It seems like every time we go on a trip, 3/4 of what we bring is for our little guy. I’m always on a quest to cut that down, and one of the ways is to bring a hiking baby carrier/backpack rather than a stroller.
A hiking baby backpack is so much nicer than a soft carrier for longer distances. It distributes the weight much better, gives your baby or toddler a higher view, provides shade for them, and gives you some storage space.
But they’re an oblong shape and somewhat tricky to pack. Here’s how to fly with your baby hiking backpack/carrier:
Travel Stroller vs. Normal Carrier vs. Hiking Carrier
Keep in mind that a hiking carrier is usually only appropriate for babies who can hold their heads up – aged six months and over. A baby carrier like the Ergobaby, Artipoppe or Solly baby wrap is suitable for younger babies.
When we traveled to Japan and used only public transit with our then-six-month-old, we exclusively used a baby carrier and left the stroller and even the car seat behind. I have mixed feelings about this decision, since it was simpler and allowed us to pack lighter, but we were aching by the end of the trip!
Hiking baby carriers do a MUCH better job at weight distribution and are designed more like a backpacking backpack. They have metal frames, chest and waist straps, and are more adjustable than a soft baby carrier. Made by outdoor gear companies, they know how to design items that can make heavy loads more comfortable.
The first time Garrett put on the Osprey after 2 weeks of the Artipoppe in Japan, he exclaimed that it was like wearing a feather (which is saying a lot because our baby weighed 20 lbs at that point).
When we traveled to the Azores, we brought it all – the hiking carrier, the standard carrier, and a stroller that was small enough to fit in the overhead bin of an airplane.
If you have a larger baby like we do, having a stroller, even if it’s just for the airport, has become key for us. On our recent trip to Bali with our baby, it’s the only place we even used it!
For our upcoming trip to Cape Town and Namibia, we will probably just do the hiking baby backpack and travel stroller. Here’s what to know about packing it:
Size Matters – The Hiking Baby Carrier I Recommend
Hiking baby carriers can be somewhat tricky to fit into a standard suitcase. We have the Osprey Poco LT, which is among the lightest (and I think best – read my Osprey Poco LT review here) and it barely fits into the largest suitcase we have. At 30 inches high collapsed, it would require the largest/tallest suitcases on the market to fit.
If you go any larger, like the Deuter Kid Comfort Pro, for example, it might not work as a travel hiking backpack unless you’re just doing road trips with your baby, or are comfortable checking it on its own as hold luggage.
Packing the Hiking Baby Carrier
If you choose to pack the hiking carrier into a suitcase, which we usually do so that it doesn’t sustain damage, you can check it as you normally would. The hiking carrier does take up almost half of the suitcase, unfortunately, but you can stuff things like baby clothes, toys, and diapers around it. We usually put our Hatch sound machine and baby monitor in the zipper pouch as well for extra protection.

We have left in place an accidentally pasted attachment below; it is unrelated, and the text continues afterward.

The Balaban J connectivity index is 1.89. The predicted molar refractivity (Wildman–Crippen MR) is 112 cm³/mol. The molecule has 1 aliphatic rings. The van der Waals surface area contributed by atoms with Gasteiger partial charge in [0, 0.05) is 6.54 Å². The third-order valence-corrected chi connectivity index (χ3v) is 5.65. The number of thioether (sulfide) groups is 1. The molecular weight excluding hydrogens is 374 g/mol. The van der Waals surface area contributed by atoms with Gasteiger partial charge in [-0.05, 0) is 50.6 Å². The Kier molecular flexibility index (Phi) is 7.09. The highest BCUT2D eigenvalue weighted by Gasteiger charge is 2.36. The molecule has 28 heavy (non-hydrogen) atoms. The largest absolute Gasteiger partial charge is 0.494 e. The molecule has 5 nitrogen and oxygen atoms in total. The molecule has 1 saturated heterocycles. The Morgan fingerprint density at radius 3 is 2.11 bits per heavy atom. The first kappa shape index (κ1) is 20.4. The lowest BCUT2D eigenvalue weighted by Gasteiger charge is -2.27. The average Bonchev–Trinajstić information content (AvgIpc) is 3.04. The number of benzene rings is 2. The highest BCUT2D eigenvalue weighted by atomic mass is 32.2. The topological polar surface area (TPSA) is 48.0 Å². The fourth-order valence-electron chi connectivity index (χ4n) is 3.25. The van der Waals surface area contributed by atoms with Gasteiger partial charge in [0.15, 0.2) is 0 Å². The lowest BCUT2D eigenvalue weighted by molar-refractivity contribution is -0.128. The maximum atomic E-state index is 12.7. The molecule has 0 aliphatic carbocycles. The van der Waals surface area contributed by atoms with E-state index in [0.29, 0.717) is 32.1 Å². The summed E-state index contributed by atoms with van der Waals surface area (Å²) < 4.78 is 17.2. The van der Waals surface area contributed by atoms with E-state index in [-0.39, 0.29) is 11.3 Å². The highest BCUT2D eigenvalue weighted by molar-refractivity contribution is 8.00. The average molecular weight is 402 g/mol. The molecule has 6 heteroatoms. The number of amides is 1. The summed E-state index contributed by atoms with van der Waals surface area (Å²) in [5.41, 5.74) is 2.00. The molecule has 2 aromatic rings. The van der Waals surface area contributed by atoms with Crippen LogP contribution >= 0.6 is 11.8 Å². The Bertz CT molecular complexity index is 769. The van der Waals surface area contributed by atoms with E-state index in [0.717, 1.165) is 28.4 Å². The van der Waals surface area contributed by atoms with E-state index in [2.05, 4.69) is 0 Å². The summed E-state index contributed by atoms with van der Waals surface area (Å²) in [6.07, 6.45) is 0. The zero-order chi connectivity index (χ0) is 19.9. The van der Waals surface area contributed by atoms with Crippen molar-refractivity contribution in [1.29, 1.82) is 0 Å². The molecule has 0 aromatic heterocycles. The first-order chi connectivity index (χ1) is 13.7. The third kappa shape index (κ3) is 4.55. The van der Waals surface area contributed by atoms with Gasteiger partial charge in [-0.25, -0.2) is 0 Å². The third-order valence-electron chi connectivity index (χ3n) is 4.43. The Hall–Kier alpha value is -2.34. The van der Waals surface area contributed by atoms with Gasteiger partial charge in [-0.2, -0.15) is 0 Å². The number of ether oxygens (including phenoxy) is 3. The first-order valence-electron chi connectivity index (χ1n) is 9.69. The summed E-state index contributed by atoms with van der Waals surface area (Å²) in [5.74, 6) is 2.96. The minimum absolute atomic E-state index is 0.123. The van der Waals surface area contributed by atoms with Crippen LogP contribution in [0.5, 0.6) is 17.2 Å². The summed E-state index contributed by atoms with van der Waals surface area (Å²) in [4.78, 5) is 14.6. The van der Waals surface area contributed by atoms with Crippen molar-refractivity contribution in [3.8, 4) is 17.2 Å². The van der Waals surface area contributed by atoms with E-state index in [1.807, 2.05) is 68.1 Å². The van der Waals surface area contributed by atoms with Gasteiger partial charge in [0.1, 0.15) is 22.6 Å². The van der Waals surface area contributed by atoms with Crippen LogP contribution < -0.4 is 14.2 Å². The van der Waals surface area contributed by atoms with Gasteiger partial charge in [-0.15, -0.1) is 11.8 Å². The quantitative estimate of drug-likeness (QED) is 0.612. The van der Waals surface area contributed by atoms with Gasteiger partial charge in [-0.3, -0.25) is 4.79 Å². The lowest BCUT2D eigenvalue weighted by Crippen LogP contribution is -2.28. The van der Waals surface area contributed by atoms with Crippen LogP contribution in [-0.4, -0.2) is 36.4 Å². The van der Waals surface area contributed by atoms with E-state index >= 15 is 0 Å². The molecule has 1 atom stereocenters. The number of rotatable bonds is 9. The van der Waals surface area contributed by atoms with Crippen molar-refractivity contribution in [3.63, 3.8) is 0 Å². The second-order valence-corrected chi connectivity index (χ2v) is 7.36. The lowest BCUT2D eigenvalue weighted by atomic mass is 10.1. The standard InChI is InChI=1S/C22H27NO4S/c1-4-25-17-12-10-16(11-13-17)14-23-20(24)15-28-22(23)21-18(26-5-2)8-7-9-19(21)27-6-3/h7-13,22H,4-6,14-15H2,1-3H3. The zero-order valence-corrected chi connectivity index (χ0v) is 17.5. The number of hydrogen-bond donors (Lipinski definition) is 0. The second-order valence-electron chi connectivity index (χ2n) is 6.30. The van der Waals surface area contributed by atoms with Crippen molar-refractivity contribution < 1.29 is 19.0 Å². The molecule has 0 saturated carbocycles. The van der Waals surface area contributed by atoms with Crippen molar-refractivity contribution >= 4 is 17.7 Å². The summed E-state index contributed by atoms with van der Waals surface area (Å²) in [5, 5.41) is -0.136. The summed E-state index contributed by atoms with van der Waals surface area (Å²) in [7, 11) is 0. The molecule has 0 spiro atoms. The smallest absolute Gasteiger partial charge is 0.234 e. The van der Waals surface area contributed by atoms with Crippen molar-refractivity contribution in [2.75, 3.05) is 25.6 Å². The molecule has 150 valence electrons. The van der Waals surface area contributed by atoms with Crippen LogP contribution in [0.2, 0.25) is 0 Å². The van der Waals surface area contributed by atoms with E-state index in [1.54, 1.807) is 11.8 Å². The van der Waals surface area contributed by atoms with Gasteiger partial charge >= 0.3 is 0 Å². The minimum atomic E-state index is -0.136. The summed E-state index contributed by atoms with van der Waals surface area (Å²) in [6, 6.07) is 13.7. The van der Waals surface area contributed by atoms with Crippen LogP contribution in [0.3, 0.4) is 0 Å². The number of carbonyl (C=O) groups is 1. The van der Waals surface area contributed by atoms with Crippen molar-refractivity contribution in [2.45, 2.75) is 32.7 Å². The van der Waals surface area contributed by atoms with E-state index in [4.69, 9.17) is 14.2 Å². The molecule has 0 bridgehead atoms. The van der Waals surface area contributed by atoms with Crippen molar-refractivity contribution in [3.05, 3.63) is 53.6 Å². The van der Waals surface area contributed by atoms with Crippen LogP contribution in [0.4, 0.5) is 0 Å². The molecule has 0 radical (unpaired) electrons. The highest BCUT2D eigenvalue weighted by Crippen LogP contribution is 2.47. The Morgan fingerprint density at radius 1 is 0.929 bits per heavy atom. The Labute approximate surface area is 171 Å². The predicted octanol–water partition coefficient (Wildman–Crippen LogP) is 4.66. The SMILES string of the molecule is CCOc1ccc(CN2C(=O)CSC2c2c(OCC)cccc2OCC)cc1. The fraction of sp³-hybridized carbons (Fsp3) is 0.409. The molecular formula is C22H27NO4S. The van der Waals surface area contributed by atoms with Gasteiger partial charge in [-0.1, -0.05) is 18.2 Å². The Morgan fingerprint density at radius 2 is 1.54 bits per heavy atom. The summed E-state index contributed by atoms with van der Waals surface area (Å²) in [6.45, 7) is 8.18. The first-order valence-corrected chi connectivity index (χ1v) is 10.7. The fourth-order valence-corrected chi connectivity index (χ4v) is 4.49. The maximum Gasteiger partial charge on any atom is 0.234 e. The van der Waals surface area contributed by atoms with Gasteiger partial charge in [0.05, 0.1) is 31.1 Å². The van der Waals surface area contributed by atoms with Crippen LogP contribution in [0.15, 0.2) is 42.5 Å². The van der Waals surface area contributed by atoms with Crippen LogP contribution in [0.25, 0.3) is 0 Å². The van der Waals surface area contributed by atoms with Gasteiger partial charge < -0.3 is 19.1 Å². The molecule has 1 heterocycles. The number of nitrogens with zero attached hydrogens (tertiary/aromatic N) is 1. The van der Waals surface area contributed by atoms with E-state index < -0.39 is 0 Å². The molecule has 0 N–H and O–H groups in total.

I’ve been truly impressed with how much airlines can F-up luggage, even breaking zippers and pieces off of my hard luggage, which is why I haven’t checked our hiking carrier.
However, you absolutely could check it on its own as a baby item or as one of your child’s check-in luggage allowance if they have their own seat. The Osprey Poco LT has a soft-sided carrying case you can purchase.
All of that said, the Poco LT can fit into a suitcase but most other carriers are too big. The Deuter Kid Comfort Pro, for example, is a great carrier we rented to try out and while we loved it, it’s too big to pack.
Flying with the Hiking Baby Carrier
What if you want to use the hiking baby carrier in the airport or check it at the gate? I’ve actually never seen anyone walking through the airport with a hiking carrier on, but I don’t see why one couldn’t. The only thing to consider is how much added space you’ll need to get through crowds of people as the carrier will add to your width.
You probably won’t be allowed to bring the carrier onboard for the overhead bin as they’re all too long to be considered carry-on luggage, but you could always try. Although our GB Qbit is a couple inches beyond the allowed measurements, it still usually fits into the overhead bin and most US carriers including United have let us bring it on. It’s, of course, up to the gate agent and flight attendants.
Alternatively you can check it at the gate if you’re worried about it getting beat up as hold luggage and can’t carry it on. It can still get beat up this way, but it’s less likely.
Using the Hiking Baby Carrier at Your Destination
The features a hiking baby carrier can offer vs. a stroller or soft carrier are compelling – stairs and hikes are no problem, you’ve got a sun cover for your baby, and there’s space to carry a water bladder and other essentials in the bottom compartment.
If you won’t be out for too long, you can even stick the essentials in the bottom and leave the diaper bag at your hotel.
On public transport, just keep in mind that it’ll add a lot of width to your back. On a bus or crowded train, or if you want to sit down, you’ll have to remove it. The nice thing about hiking baby carriers is that with their metal frame, they can usually stand up on their own. I wouldn’t trust my 1-year-old not to knock it over, but if I’m right there and holding onto it, it’s nice that it can stand up.
If you’ll be doing any hiking, think you’ll find more stairs than elevators, or aren’t sure about the state of the sidewalks where you’re going, a hiking baby carrier can be a great choice for your comfort and your baby or toddler’s comfort. We’re so glad to have ours, and although it takes up some space when traveling, it’s always been worth it.